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Sufferings endured for a free government; (1865) (14782526553)

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Sufferings endured for a free government; (1865) (14782526553)

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Identifier: suffendure00wilson (find matches)
Title: Sufferings endured for a free government;
Year: 1865 (1860s)
Authors: Wilson, Thomas L., of Tennessee
Subjects: United States -- History Civil War, 1861-1865 Prisoners and prisons Refugees -- Southern States United States -- History Civil War, 1861-1865 Anecdotes
Publisher: (Philadelphia)
Contributing Library: The Library of Congress
Digitizing Sponsor: Sloan Foundation



Text Appearing Before Image:
nd will at once commenceoperations against the enemy, without waiting for specialinstructions. Their duty will be to cut ofi Federal pickets,scouts, foraging parties, and trains, and to kill pilots andothers upon gunboats and transports, attacking them dayand night, and using the greatest vigor in their move-ments. As soon as the company attains the strength irequired by law, it will proceed to elect the other officers \to which it is entitled. All sucli organizations will Ireport to these headquarters as soon as practicable. They will receive pay and allowances for subsistence andforage for the time actually in the field, as establishedby the affidavits of their captains. These companies will be governed, in all respects, bythe same regulations as other troops. Captains will beheld responsible for the good conduct and efficiency oftheir men, and will report to these headquarters fromtime to time. By command of Major-General Hindman. K. C. Newton, Assistant Adjutant-General. x:^^«-\-
Text Appearing After Image:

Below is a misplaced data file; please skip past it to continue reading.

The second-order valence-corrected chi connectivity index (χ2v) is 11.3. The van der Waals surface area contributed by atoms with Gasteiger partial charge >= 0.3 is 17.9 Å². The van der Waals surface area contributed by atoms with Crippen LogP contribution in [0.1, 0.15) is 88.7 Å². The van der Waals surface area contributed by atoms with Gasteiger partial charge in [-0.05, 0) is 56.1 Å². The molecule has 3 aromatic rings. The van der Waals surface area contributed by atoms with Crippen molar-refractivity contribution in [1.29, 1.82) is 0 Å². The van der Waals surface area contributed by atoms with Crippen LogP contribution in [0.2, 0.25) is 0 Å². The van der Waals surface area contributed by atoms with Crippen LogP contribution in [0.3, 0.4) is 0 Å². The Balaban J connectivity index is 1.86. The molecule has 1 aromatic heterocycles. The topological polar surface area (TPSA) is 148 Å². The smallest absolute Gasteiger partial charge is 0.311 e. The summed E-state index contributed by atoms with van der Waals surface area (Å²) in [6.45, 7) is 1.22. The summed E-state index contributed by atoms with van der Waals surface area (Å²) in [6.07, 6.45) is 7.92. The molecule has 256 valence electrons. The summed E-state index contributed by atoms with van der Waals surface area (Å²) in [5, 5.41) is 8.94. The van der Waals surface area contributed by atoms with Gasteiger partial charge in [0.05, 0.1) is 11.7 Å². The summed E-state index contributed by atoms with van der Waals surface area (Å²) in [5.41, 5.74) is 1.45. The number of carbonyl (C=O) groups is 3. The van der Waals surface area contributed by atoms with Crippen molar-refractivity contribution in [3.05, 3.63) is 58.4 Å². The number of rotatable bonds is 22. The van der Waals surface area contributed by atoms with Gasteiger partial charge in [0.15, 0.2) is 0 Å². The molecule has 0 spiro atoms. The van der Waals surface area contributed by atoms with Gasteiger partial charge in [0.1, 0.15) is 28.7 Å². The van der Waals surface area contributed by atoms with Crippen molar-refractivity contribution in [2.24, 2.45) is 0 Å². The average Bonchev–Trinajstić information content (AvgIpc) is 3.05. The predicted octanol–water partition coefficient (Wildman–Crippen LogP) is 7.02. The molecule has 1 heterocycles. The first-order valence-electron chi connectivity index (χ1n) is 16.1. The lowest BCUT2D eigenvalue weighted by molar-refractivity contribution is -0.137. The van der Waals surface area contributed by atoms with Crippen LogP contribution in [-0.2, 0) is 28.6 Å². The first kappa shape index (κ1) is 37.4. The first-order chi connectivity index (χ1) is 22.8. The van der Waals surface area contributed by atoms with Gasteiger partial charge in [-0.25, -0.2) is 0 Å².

A. LINCOLN, AfiBassinated in Washington, April 14th, 1865. THE ASSASSINATION PLOT. 301 THE ASSASSINATION PLOT. The rebellion, which began with falsehood and per-jury, and was prosecuted with the most hideous acts ofbarbarity, at length culminated in a deed which ha^scarcely a parallell in the annals of crime. The plotcontemplated the assassination of Secretary Stanton,President Johnson and Lieutenant General Grant, aswell as President Lincoln and Secretary Seward, butthrough the good Providence of God was limited in itsexecution to the beloved Chief Magistrate of the nation,and his illustrious Secretary of State. That one so good,so kind, so forbearing and so forgiving as AbrahamLincoln, pre-eminently a man with charity for all, andmalice towards none, should have been stricken downby the assassins hand, and that the life of one so in-clined to conciliation and moderation tov^^ards the rebelsas the sagacious Secretary of State, should have beenso ferociously assailed, must be forever

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1865
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Library of Congress
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